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Windows on the Womb

Select any one of the techniques listed below to find out more about it. The weeks during which doctors commonly use such techniques are listed with each technique.

Enhanced Alpha Fetoprotein | Amniocentesis | Chorionic Villus Sampling | Doppler device | Fetal Echocardiography | Ultrafast fetal MRI | Nuchal Translucency Test | Ultrasound scanning

Enhanced Alpha Fetoprotein or the Quad (AFP)
15 to 18 weeks

A protein produced by the baby's liver, alpha fetoprotein (AFP) normally enters the mother's bloodstream. In this test, blood drawn from the mother is examined for AFP; the amount of AFP in her blood determines the level of risk for disorders such as Down syndrome, neural-tube defects, abdominal-wall defects, and Edwards syndrome. High levels may mean a neural-tube defect or that some or all of the baby's brain material is missing. A low level can be an indication of Down syndrome. Because this is a screening test, showing only the baby's level of risk, follow-up testing for an abnormal level is recommended. There is no risk to the baby, but because as many as 5 percent of all women test positive, further testing often results. The vast majority of these women turn out to carry healthy fetuses.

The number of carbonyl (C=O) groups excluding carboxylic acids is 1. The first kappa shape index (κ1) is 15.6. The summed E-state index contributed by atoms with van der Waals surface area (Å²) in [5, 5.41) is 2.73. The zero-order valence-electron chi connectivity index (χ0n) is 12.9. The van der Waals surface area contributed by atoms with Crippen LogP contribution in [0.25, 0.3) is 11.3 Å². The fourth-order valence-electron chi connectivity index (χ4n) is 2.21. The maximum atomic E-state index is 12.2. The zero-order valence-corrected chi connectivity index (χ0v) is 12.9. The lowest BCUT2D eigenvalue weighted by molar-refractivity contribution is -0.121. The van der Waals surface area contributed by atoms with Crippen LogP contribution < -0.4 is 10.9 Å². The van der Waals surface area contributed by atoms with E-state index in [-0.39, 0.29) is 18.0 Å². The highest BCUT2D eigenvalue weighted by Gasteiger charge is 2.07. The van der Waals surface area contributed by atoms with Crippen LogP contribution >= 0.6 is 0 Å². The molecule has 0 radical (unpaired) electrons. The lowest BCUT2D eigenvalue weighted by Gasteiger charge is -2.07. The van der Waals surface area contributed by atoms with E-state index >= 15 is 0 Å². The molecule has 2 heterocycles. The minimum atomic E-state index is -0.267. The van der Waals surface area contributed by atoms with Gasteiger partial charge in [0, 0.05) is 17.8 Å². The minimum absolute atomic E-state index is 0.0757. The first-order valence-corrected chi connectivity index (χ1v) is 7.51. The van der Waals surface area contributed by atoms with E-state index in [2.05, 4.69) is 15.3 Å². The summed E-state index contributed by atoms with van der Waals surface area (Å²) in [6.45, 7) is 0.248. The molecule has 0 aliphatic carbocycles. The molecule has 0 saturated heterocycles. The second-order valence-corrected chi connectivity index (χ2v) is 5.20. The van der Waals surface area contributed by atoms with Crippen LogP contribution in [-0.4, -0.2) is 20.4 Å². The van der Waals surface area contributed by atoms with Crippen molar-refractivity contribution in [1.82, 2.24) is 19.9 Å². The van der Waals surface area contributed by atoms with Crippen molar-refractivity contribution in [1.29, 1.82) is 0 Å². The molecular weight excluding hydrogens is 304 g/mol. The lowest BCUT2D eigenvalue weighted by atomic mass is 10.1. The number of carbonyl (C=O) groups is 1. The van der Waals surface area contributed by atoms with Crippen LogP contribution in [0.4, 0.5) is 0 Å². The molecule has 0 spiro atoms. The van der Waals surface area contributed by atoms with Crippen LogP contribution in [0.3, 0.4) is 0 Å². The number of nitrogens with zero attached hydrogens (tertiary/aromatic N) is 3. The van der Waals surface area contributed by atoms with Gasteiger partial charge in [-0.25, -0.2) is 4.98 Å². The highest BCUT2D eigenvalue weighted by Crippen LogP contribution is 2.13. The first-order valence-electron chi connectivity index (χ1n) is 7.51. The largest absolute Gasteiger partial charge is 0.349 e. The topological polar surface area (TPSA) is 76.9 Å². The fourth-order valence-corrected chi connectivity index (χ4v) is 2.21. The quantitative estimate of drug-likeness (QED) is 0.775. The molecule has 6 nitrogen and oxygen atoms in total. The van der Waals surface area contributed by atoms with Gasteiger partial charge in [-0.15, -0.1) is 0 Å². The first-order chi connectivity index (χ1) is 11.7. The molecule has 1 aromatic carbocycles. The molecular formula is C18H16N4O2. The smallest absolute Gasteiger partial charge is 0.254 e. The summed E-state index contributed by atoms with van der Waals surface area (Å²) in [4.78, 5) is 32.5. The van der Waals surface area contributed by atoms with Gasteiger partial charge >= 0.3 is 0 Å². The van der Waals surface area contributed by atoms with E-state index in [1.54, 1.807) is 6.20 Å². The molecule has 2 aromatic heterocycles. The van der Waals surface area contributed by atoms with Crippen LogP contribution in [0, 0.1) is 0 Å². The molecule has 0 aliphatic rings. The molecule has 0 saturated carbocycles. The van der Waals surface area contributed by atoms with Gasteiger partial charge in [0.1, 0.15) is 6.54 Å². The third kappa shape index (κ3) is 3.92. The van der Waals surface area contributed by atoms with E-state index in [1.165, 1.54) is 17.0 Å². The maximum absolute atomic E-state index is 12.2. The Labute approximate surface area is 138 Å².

16 to 18 weeks

Obstetricians typically recommend the use of amniocentesis for women more likely to be carrying a baby with abnormalities, such as older women (35 and above) or women with a family history of genetic diseases. An ultrasound prior to the test determines the baby's location, and then a specialist uses a small needle to withdraw about a tablespoon of the amniotic fluid surrounding the baby. Cells from the baby found floating in the fluid are cultured and examined to look for chromosomal disorders. Doctors use the test primarily to detect spina bifida or Down syndrome, but also Rh disease, fetal anemia, sickle-cell anemia, and to determine the baby's sex. Late in pregnancy, doctors use amniocentesis to find out if the baby's lungs are sufficiently developed and thus able to withstand, if necessary, a medically required premature birth. The U.S. Centers for Disease Control and Prevention estimates that the rate of miscarriage following amniocentesis is between one in 200 to 400 procedures.

Chorionic Villus Sampling (CVS)
10.5 to 13 weeks

As with amniocentesis, obstetricians may suggest using CVS, short for chorionic villus sampling, to detect genetic disorders such as Down Syndrome. In CVS, specialists perform an ultrasound to determine the position of the fetus and then remove fetal tissue by placing an instrument through the cervix or abdomen. Unlike amniocentesis, which can also detect Down syndrome, this test can be carried out much earlier in pregnancy, and test results are also available sooner. That means that if parents decide to terminate a pregnancy based on the results, they can do so as much as nine weeks earlier than in the case of amniocentesis, creating fewer risks to the mother's health. There is a 1 to 2 percent risk of miscarriage following the procedure.